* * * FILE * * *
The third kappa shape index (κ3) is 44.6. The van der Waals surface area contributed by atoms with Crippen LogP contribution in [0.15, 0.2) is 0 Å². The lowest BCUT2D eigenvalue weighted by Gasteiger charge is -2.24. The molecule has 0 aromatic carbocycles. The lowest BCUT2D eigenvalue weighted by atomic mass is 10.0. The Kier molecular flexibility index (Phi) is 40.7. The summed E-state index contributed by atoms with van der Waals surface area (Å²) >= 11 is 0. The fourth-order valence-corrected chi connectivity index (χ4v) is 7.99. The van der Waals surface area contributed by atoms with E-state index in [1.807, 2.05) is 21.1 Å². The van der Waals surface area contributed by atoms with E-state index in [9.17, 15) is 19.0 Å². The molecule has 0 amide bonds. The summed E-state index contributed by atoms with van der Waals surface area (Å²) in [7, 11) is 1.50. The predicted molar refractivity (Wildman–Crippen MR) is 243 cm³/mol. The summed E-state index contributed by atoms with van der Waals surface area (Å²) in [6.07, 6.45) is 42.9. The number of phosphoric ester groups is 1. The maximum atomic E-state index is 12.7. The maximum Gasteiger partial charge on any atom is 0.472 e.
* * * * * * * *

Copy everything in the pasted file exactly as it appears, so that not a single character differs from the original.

The third kappa shape index (κ3) is 44.6. The van der Waals surface area contributed by atoms with Crippen LogP contribution in [0.15, 0.2) is 0 Å². The lowest BCUT2D eigenvalue weighted by Gasteiger charge is -2.24. The molecule has 0 aromatic carbocycles. The lowest BCUT2D eigenvalue weighted by atomic mass is 10.0. The Kier molecular flexibility index (Phi) is 40.7. The summed E-state index contributed by atoms with van der Waals surface area (Å²) >= 11 is 0. The fourth-order valence-corrected chi connectivity index (χ4v) is 7.99. The van der Waals surface area contributed by atoms with E-state index in [1.807, 2.05) is 21.1 Å². The van der Waals surface area contributed by atoms with E-state index in [9.17, 15) is 19.0 Å². The molecule has 0 amide bonds. The summed E-state index contributed by atoms with van der Waals surface area (Å²) in [7, 11) is 1.50. The predicted molar refractivity (Wildman–Crippen MR) is 243 cm³/mol. The summed E-state index contributed by atoms with van der Waals surface area (Å²) in [6.07, 6.45) is 42.9. The number of phosphoric ester groups is 1. The maximum atomic E-state index is 12.7. The maximum Gasteiger partial charge on any atom is 0.472 e.